Small Businesses Provide Transformational Insights During Pandemic

Connected Organization Innovation + Transformation

As I take stock of my community, and the effects of COVID-19, a familiar theme has emerged for me while observing the behavior of small, local and women-owned businesses. Large multinational organizations should take a leaf from their playbook on what it takes to succeed during unprecedented change.  

Future State has a long-held view that Connected OrganizationsTM, companies able to master the competency of successfully navigating through continual change, will thrive in the 21st Century. These organizations know their purpose, engage with all stakeholders, integrate and are agile enough to quickly evolve.   

Take these three businesses:  

1. Equator Coffee (Agility and iteration over perfection) – The line at my hometown location, at any given time, was out the door. Shortly before the Shelter in Place order, Equator closed all its cafés. While the financial hit was potentially devastating, CEO Helen Russell committed to taking care of her people and her community. 

Larger companies struggled, filed for bankruptcy and laid off hundreds of employees, but Equator got comfortable being uncomfortable. They experimented, and within a few short weeks evolved their business and reopened a single café to pilot the new process and technology enabling their mission of making people’s lives better through coffee.  

The first day back was rocky. The app didn’t work perfectly, and employees were still working out a new process that turned a very social interactive business model on its head.    

On my first visit back, I arrived bright and early, eagerly waiting to grab my coffee using a new “contactless” process. The CEO was right there, in the thick of it all, running back and forth as she supported employees and engaged with customers. Within a few days the other cafés slowly reopened, until every location was operating and utilizing the new technology and socially distanced process, improving their community one cup of coffee at a time.    

And in the perfect example of adapting your business model to serve the community, you can now pick up hard to find provisions such as toilet paper, hand sanitizer, and gloves with your cup of coffee!

2. Freda Salvador (Honesty and transparency connect your stakeholders) – In a small business, there is little daylight between you and your stakeholders, i.e. your customers, employees, business partners. In moments of transformation, engaging in conversation with your stakeholders can help shine a light on how best to create the experience that will drive success.   

During the early stages of COVID-19, the co-founders of Freda Salvador, a small women-owned shoe retailer, sent an email to their customers. They acknowledged this unprecedented moment and how they felt that sending emails and posting on social media about shoes seemed shallow and cavalier. With humility and authenticity, they asked their customers what they wanted to hear about during these crazy times. Their honesty about their discomfort, yet the need to still sell shoes generated much needed feedback and has led to communications which now strongly resonate with their stakeholders.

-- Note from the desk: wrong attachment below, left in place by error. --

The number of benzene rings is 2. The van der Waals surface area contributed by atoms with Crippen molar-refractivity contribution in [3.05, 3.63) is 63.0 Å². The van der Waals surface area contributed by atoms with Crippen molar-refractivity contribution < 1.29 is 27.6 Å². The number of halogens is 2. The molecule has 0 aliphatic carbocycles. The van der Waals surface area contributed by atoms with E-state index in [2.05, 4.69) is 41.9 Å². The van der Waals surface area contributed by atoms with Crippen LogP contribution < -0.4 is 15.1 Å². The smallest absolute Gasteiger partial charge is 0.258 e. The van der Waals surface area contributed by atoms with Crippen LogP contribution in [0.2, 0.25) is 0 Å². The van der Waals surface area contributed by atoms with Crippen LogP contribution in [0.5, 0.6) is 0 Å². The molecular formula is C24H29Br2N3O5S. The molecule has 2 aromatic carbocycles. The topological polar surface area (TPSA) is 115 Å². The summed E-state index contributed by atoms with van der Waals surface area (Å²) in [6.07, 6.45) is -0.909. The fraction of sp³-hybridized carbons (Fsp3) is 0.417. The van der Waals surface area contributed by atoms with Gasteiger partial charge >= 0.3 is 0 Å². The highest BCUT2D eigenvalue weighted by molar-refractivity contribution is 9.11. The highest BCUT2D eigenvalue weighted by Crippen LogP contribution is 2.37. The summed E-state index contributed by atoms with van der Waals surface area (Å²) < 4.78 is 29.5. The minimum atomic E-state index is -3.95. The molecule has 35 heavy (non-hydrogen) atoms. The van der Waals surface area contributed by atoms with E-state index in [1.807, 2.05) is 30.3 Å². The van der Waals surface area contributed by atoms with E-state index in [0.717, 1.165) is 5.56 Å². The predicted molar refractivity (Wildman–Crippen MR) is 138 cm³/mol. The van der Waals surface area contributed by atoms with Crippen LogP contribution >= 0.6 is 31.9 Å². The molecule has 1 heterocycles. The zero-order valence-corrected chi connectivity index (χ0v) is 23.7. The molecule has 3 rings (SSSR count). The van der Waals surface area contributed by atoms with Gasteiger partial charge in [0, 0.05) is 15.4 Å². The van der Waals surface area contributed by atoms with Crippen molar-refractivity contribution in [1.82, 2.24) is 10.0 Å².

In contrast, I received an earnest “personalized” email from the CEO of an airline claiming that they were looking out for their customer’s safety and enforcing social distancing on planes while viewing photos online of customers jammed on one of his planes with every seat taken.  

His words did not match the reality of the experience his customers were having. 

3. The Hivery (Remember your purpose when SHTF) – When the going gets tough, remember why your company exists in the first place. The organizations mission cannot be sidelined when your very survival is at stake. In this moment, it becomes even more critical to focus on what matters – your reason for being.    

Grace Kraaivanger, CEO of The Hivery, a co-working space whose mission is to create a supportive community for women was stunned when the pandemic forced her to shutter her two locations. What to do when your whole business model is dependent on people being physically together and connecting? Without the deep pockets of the larger VC backed co-working spaces, Grace immediately returned to her purpose.    

She had a sense her clients would still crave community and togetherness during these isolating times, and so Grace quickly focused on “virtual” co-working.  With much of the programming at little or no cost, she tapped into the need and desire the community had for connection and why she created The Hivery to begin with.    

The future of The Hivery is still uncertain, but the community has rallied with financial support to help Grace and all involved ride out these tough times.     

The sad reality is that many small businesses won’t be able to weather the storm. However, many will survive and come back stronger than ever. In times like these, you can’t control everything. You can control your response, and that is what separates Connected OrganizationsTM from the pack.